Like any marketer, business leader or entrepreneur knows, you have to spend money to make money — but it’s never a good idea to start funneling money into your business activities without an in-depth understanding of why, how and where you’re spending that money.
Before you can get anywhere with your budget, you need to build an effective business case, solicit buy-in from whoever signs the dotted line and make a plan for moving forward.
What Is a Business Case?
A business case outlines the details of your proposed business initiative, including the timeline to completion, the resources needed, the indicators of success and the potential value to be gained. Often presented in a written document or verbal presentation, a business case is used to justify the expense of the project and persuade business leaders to sign off on it.
Whether you’re creating a business case for a trade show marketing initiative, a new software investment, an agency partnership or something else, building and presenting a solid business case to your C-suite is key to successfully planning, implementing and overseeing the project from beginning to end.
Luckily, every effective business case has a few things in common, so you don’t have to reinvent the wheel. Here are five steps to building a business case for your budget.
How Do You Build a Business Case for Your Budget?
1. Begin with the “why.”
Inevitably, your business leader will want to know: Why should they invest in the project you’re proposing? And “just because” is never going to be a good enough answer to that question.
In that way, a business case is not too different from a typical sales pitch. By taking a value-first approach and focusing on the business benefit of your proposal, you’ll be more likely to gain approval for your budget. Use sales methods like the challenger sale to inform the structure and positioning of your proposal.
Identify the business problem you’re trying to solve and outline the goals you hope to accomplish with your project. Mapping the project to concrete monetary benefits will resonate the most, but any tangible, positive outcome you can associate with the project is a critical component of your business case.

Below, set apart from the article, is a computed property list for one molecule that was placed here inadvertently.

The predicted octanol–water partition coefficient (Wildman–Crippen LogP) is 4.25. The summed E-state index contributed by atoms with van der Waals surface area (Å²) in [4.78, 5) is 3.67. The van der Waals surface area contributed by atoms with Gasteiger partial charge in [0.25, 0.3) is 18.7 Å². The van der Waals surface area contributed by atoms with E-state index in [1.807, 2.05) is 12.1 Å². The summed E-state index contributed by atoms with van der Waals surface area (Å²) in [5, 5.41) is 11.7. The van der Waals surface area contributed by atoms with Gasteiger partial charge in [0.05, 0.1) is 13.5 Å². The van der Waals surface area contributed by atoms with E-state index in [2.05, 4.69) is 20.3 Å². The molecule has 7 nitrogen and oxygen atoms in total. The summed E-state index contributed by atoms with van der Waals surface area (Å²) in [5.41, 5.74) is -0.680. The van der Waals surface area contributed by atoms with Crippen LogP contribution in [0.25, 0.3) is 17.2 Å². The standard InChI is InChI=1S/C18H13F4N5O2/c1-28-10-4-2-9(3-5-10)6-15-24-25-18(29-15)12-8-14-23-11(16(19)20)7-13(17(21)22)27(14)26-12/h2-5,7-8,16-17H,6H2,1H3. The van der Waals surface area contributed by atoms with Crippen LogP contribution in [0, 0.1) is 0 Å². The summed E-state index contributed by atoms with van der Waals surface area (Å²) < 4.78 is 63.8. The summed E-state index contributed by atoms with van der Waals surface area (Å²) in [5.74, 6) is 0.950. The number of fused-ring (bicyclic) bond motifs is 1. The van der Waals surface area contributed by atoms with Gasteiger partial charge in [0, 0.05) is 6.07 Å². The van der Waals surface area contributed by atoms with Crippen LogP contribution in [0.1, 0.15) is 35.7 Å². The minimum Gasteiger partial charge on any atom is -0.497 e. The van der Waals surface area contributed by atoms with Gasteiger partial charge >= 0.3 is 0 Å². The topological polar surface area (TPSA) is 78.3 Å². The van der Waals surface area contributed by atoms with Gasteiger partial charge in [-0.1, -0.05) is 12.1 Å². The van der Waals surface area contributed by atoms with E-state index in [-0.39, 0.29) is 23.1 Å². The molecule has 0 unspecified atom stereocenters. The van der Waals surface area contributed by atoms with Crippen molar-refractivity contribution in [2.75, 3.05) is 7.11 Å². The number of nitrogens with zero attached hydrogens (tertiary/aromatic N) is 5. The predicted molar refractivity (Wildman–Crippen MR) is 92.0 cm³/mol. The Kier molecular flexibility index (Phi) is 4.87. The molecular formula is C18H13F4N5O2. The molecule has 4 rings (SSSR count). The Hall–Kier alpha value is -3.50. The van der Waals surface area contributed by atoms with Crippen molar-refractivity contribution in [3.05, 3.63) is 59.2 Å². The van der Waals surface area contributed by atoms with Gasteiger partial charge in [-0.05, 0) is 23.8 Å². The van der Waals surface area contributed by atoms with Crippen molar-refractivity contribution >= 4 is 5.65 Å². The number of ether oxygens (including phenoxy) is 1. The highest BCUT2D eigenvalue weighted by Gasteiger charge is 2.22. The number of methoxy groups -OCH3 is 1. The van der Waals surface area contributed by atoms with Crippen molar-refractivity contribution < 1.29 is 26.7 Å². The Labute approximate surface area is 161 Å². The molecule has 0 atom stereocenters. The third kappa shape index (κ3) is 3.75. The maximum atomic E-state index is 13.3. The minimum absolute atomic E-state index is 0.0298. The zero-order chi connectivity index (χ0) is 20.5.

For example, if you’re proposing an increased budget for trade show events, you might want to outline the number of leads, opportunities and, eventually, closed sales you expect to generate from the event. If you can prove that a $5,000 event budget spend will lead to at least one $10,000 retainer account, your C-suite will have a hard time ignoring that potential ROI.
2. Next, outline the “hows.”
Once you understand why you’re proposing a new budget, you need to explore how. There could be multiple paths to take to achieve the business goals you’ve outlined, so be prepared to discuss those different options with your decision-maker.
For example, say you’re making the business case to invest in a video hosting platform. There is a wide range of options for video hosting, from Vidyard to Youtube to Wistia, so you need to be able to present a set of solutions for your decision-maker to choose from.
3. Include the pros and cons of each “how.”
Every “how” will have its own unique advantages and disadvantages, so do your research and be able to speak to the pros and cons of each solution you propose.
For example, in the case of video hosting platforms, YouTube is likely the cheapest option. However, its benefits and features are severely limited compared to Vidyard. The pros and cons of each solution might look a little bit different depending on the goals you’re hoping to achieve.
Make sure you include both qualitative and quantitative pros and cons:
- Quantitative pros/cons include tangible features such as the monetary cost of each solution, the number of leads or opportunities it will generate for your sales team and the potential long-term ROI it will have for your business. These numbers should be fairly easy to come by using tools like ROI calculators, funnel gap analyses and industry benchmarks.